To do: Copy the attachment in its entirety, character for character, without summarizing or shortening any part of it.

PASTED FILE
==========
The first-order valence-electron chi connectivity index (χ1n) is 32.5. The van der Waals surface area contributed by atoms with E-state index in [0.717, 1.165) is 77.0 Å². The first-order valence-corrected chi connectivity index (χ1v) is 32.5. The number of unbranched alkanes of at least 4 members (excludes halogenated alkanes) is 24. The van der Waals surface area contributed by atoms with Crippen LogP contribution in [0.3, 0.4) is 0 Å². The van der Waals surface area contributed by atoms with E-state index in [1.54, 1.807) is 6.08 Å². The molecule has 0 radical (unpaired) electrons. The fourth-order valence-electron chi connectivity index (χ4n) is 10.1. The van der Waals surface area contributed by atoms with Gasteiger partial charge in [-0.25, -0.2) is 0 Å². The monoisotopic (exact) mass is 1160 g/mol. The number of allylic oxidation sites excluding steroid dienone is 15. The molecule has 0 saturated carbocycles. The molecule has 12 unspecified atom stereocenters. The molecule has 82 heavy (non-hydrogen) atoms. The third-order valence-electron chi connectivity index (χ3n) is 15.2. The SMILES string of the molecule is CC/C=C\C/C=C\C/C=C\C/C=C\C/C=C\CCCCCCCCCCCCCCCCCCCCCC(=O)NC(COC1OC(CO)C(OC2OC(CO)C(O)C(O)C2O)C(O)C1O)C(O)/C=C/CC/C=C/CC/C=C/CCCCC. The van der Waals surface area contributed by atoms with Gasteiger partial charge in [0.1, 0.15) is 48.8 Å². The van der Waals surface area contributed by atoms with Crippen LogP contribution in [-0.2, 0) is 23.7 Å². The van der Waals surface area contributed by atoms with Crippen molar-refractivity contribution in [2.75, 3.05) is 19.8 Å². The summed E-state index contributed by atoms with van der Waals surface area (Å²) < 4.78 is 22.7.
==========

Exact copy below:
The first-order valence-electron chi connectivity index (χ1n) is 32.5. The van der Waals surface area contributed by atoms with E-state index in [0.717, 1.165) is 77.0 Å². The first-order valence-corrected chi connectivity index (χ1v) is 32.5. The number of unbranched alkanes of at least 4 members (excludes halogenated alkanes) is 24. The van der Waals surface area contributed by atoms with Crippen LogP contribution in [0.3, 0.4) is 0 Å². The van der Waals surface area contributed by atoms with E-state index in [1.54, 1.807) is 6.08 Å². The molecule has 0 radical (unpaired) electrons. The fourth-order valence-electron chi connectivity index (χ4n) is 10.1. The van der Waals surface area contributed by atoms with Gasteiger partial charge in [-0.25, -0.2) is 0 Å². The monoisotopic (exact) mass is 1160 g/mol. The number of allylic oxidation sites excluding steroid dienone is 15. The molecule has 0 saturated carbocycles. The molecule has 12 unspecified atom stereocenters. The molecule has 82 heavy (non-hydrogen) atoms. The third-order valence-electron chi connectivity index (χ3n) is 15.2. The SMILES string of the molecule is CC/C=C\C/C=C\C/C=C\C/C=C\C/C=C\CCCCCCCCCCCCCCCCCCCCCC(=O)NC(COC1OC(CO)C(OC2OC(CO)C(O)C(O)C2O)C(O)C1O)C(O)/C=C/CC/C=C/CC/C=C/CCCCC. The van der Waals surface area contributed by atoms with Gasteiger partial charge in [0.1, 0.15) is 48.8 Å². The van der Waals surface area contributed by atoms with Crippen LogP contribution in [-0.2, 0) is 23.7 Å². The van der Waals surface area contributed by atoms with Crippen molar-refractivity contribution in [2.75, 3.05) is 19.8 Å². The summed E-state index contributed by atoms with van der Waals surface area (Å²) < 4.78 is 22.7.